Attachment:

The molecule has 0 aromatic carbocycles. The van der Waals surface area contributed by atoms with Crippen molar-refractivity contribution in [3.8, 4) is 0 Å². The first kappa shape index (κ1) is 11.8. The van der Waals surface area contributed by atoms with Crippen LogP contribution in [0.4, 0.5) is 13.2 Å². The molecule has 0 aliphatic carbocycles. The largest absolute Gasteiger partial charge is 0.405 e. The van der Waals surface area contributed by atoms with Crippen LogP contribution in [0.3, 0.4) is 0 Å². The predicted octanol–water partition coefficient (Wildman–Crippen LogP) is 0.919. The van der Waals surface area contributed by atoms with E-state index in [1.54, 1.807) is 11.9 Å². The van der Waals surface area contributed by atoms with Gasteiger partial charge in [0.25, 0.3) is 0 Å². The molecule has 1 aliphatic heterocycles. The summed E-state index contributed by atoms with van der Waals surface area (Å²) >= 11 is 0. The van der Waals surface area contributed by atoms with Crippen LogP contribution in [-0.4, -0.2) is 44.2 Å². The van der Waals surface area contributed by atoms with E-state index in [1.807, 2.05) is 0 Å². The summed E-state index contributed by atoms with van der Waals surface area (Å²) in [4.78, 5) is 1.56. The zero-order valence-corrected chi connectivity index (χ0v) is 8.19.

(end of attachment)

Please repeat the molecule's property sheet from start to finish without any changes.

The molecule has 0 aromatic carbocycles. The van der Waals surface area contributed by atoms with Crippen molar-refractivity contribution in [3.8, 4) is 0 Å². The first kappa shape index (κ1) is 11.8. The van der Waals surface area contributed by atoms with Crippen LogP contribution in [0.4, 0.5) is 13.2 Å². The molecule has 0 aliphatic carbocycles. The largest absolute Gasteiger partial charge is 0.405 e. The van der Waals surface area contributed by atoms with Crippen LogP contribution in [0.3, 0.4) is 0 Å². The predicted octanol–water partition coefficient (Wildman–Crippen LogP) is 0.919. The van der Waals surface area contributed by atoms with E-state index in [1.54, 1.807) is 11.9 Å². The van der Waals surface area contributed by atoms with Gasteiger partial charge in [0.25, 0.3) is 0 Å². The molecule has 1 aliphatic heterocycles. The summed E-state index contributed by atoms with van der Waals surface area (Å²) >= 11 is 0. The van der Waals surface area contributed by atoms with Crippen LogP contribution in [-0.4, -0.2) is 44.2 Å². The van der Waals surface area contributed by atoms with E-state index in [1.807, 2.05) is 0 Å². The summed E-state index contributed by atoms with van der Waals surface area (Å²) in [4.78, 5) is 1.56. The zero-order valence-corrected chi connectivity index (χ0v) is 8.19.